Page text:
Ransomware and healthcare - Hacking Health

09905cce02942fb076f958f4b69fd8f6?s=47 OWASP Montréal
October 24, 2016
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Ransomware and healthcare - Hacking Health

Pour le lancement de la saison 2016 - 2017, OWASP Montréal propose à la communauté de la sécurité des TI et aux gestionnaires de la santé une incursion dans le monde du logiciel malveillant ciblant le domaine de la santé.
Cette conférence s'intége dans le Coopérathon co-organisé par le Mouvement Desjardins et Hacking Health.
Le domaine de la santé serait devenu une cible privilégiée des campagnes de ransomware parce que l'industrie a souvent payé la rançon demandée pour récupérer les données confidentielles et vitales de ses clients. Monsieur Ed Gershfang nous brossera un portrait du phénomène et des meilleures pratiques à mettre en place en matière de sécurité applicative.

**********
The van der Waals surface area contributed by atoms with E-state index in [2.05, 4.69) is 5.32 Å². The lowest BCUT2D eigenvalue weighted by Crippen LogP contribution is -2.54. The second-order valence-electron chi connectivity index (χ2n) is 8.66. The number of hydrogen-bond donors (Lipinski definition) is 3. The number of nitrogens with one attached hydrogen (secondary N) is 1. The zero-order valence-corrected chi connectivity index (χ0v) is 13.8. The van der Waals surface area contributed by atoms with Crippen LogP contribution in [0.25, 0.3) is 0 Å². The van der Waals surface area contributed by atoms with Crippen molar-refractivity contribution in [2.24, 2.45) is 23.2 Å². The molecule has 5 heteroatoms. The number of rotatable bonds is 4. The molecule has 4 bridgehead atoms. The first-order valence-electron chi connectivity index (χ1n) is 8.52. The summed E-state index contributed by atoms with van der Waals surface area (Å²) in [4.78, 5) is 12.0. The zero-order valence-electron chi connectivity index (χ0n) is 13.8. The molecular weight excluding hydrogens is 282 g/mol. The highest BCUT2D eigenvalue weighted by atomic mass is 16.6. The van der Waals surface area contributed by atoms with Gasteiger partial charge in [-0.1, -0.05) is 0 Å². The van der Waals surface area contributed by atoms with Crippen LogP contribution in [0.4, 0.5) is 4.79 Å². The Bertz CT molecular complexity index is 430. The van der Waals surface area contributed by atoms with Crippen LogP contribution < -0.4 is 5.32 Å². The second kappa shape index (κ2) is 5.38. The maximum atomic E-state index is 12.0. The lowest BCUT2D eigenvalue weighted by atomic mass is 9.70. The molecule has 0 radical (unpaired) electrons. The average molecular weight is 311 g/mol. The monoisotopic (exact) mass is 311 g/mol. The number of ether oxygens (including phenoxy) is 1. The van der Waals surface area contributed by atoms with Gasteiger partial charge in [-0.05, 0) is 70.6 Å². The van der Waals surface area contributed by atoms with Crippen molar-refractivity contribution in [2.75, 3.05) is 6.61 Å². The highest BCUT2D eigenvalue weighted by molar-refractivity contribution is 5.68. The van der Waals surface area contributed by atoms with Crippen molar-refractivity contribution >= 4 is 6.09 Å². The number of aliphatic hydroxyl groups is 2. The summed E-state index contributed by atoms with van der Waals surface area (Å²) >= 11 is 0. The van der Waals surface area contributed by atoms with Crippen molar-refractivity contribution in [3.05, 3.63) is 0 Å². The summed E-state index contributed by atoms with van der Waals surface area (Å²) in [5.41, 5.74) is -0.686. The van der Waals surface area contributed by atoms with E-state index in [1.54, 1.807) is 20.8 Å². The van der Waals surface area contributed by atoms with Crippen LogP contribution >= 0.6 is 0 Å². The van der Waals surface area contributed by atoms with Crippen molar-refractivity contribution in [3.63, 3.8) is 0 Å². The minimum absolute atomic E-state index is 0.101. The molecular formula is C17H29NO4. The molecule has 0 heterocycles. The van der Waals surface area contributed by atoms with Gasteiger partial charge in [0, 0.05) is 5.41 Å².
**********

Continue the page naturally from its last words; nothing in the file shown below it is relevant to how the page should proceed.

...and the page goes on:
Ed Gershfang possède une expérience solide dans l'infrastructure informatique et plus de 6 ans d'expérience dans les domaines de la sécurité de l'information, de la vulnérabilité, de la gouvernance et de la gestion des risques. Il était directeur de la sécurité pour la société PeriGen, un chef de file de développement de logiciels médicaux en Israël.

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OWASP Montréal

October 24, 2016
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Transcript

  1. RANSOMWARE and Healthcare There is more risk than just money

  2. Content • What is ransomware • History • Ransomware in

    Healthcare • Prevention • Future Trends
  3. What is ransomware

  4. Ransomware History The first known ransomware was "AIDS" (also known